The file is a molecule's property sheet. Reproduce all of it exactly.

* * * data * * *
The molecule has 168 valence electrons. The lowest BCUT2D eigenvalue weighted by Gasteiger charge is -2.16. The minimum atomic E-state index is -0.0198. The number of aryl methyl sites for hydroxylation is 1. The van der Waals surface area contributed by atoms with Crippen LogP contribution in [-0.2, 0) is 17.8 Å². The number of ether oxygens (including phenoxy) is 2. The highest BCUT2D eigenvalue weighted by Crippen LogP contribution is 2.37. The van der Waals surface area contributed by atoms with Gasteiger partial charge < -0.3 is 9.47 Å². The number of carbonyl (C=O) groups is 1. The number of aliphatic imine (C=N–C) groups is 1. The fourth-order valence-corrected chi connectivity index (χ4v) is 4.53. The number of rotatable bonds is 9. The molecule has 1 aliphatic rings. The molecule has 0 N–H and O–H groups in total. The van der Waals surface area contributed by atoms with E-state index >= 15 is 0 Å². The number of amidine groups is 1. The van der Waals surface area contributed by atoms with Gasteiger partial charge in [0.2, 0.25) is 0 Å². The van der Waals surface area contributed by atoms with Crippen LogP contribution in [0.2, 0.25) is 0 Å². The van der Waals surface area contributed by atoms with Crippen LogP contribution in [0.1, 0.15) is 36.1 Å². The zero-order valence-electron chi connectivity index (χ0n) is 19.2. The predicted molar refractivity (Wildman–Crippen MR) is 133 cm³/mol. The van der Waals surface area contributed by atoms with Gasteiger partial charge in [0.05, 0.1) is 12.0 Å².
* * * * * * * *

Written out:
The molecule has 168 valence electrons. The lowest BCUT2D eigenvalue weighted by Gasteiger charge is -2.16. The minimum atomic E-state index is -0.0198. The number of aryl methyl sites for hydroxylation is 1. The van der Waals surface area contributed by atoms with Crippen LogP contribution in [-0.2, 0) is 17.8 Å². The number of ether oxygens (including phenoxy) is 2. The highest BCUT2D eigenvalue weighted by Crippen LogP contribution is 2.37. The van der Waals surface area contributed by atoms with Gasteiger partial charge < -0.3 is 9.47 Å². The number of carbonyl (C=O) groups is 1. The number of aliphatic imine (C=N–C) groups is 1. The fourth-order valence-corrected chi connectivity index (χ4v) is 4.53. The number of rotatable bonds is 9. The molecule has 1 aliphatic rings. The molecule has 0 N–H and O–H groups in total. The van der Waals surface area contributed by atoms with E-state index >= 15 is 0 Å². The number of amidine groups is 1. The van der Waals surface area contributed by atoms with Gasteiger partial charge in [0.2, 0.25) is 0 Å². The van der Waals surface area contributed by atoms with Crippen LogP contribution in [0.2, 0.25) is 0 Å². The van der Waals surface area contributed by atoms with Crippen LogP contribution in [0.1, 0.15) is 36.1 Å². The zero-order valence-electron chi connectivity index (χ0n) is 19.2. The predicted molar refractivity (Wildman–Crippen MR) is 133 cm³/mol. The van der Waals surface area contributed by atoms with Gasteiger partial charge in [0.05, 0.1) is 12.0 Å².